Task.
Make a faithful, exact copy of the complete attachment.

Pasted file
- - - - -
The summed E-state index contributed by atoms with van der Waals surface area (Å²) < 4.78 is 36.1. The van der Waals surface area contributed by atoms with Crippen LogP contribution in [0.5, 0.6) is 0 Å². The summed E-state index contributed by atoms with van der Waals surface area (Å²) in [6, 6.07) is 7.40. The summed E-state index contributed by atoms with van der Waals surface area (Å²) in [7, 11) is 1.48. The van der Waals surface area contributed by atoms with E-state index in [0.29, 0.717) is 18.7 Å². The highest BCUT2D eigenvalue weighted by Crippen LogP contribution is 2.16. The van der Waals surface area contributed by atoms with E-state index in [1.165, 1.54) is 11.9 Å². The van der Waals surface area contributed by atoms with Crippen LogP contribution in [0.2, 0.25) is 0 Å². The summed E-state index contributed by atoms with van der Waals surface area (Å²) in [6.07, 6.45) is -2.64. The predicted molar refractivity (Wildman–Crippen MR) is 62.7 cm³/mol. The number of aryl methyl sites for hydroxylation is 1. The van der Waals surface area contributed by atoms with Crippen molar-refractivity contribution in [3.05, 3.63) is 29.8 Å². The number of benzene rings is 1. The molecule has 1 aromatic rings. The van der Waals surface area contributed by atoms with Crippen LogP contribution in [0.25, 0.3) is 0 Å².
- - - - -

The summed E-state index contributed by atoms with van der Waals surface area (Å²) < 4.78 is 36.1. The van der Waals surface area contributed by atoms with Crippen LogP contribution in [0.5, 0.6) is 0 Å². The summed E-state index contributed by atoms with van der Waals surface area (Å²) in [6, 6.07) is 7.40. The summed E-state index contributed by atoms with van der Waals surface area (Å²) in [7, 11) is 1.48. The van der Waals surface area contributed by atoms with E-state index in [0.29, 0.717) is 18.7 Å². The highest BCUT2D eigenvalue weighted by Crippen LogP contribution is 2.16. The van der Waals surface area contributed by atoms with E-state index in [1.165, 1.54) is 11.9 Å². The van der Waals surface area contributed by atoms with Crippen LogP contribution in [0.2, 0.25) is 0 Å². The summed E-state index contributed by atoms with van der Waals surface area (Å²) in [6.07, 6.45) is -2.64. The predicted molar refractivity (Wildman–Crippen MR) is 62.7 cm³/mol. The number of aryl methyl sites for hydroxylation is 1. The van der Waals surface area contributed by atoms with Crippen molar-refractivity contribution in [3.05, 3.63) is 29.8 Å². The number of benzene rings is 1. The molecule has 1 aromatic rings. The van der Waals surface area contributed by atoms with Crippen LogP contribution in [0.25, 0.3) is 0 Å².